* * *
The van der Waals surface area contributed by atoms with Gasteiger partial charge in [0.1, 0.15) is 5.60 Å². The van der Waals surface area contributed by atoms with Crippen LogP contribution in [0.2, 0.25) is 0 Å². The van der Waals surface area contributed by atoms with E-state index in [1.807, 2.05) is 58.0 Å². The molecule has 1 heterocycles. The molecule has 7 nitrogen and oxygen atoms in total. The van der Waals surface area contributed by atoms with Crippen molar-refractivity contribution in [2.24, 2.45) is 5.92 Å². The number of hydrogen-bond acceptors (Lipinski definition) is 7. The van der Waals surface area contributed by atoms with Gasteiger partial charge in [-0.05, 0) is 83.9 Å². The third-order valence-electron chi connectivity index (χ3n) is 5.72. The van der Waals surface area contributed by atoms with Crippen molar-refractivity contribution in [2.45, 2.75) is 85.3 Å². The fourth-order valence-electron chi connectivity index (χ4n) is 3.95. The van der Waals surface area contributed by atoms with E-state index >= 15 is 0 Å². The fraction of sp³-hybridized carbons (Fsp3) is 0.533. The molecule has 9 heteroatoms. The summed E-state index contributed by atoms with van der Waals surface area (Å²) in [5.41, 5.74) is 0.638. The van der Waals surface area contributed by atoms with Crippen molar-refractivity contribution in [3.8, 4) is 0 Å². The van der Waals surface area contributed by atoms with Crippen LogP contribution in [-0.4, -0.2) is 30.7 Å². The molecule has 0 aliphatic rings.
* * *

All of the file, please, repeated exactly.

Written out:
The van der Waals surface area contributed by atoms with Gasteiger partial charge in [0.1, 0.15) is 5.60 Å². The van der Waals surface area contributed by atoms with Crippen LogP contribution in [0.2, 0.25) is 0 Å². The van der Waals surface area contributed by atoms with E-state index in [1.807, 2.05) is 58.0 Å². The molecule has 1 heterocycles. The molecule has 7 nitrogen and oxygen atoms in total. The van der Waals surface area contributed by atoms with Crippen molar-refractivity contribution in [2.24, 2.45) is 5.92 Å². The number of hydrogen-bond acceptors (Lipinski definition) is 7. The van der Waals surface area contributed by atoms with Gasteiger partial charge in [-0.05, 0) is 83.9 Å². The third-order valence-electron chi connectivity index (χ3n) is 5.72. The van der Waals surface area contributed by atoms with Crippen molar-refractivity contribution in [2.45, 2.75) is 85.3 Å². The fourth-order valence-electron chi connectivity index (χ4n) is 3.95. The van der Waals surface area contributed by atoms with E-state index >= 15 is 0 Å². The fraction of sp³-hybridized carbons (Fsp3) is 0.533. The molecule has 9 heteroatoms. The summed E-state index contributed by atoms with van der Waals surface area (Å²) in [5.41, 5.74) is 0.638. The van der Waals surface area contributed by atoms with Crippen molar-refractivity contribution in [3.8, 4) is 0 Å². The van der Waals surface area contributed by atoms with Crippen LogP contribution in [-0.4, -0.2) is 30.7 Å². The molecule has 0 aliphatic rings.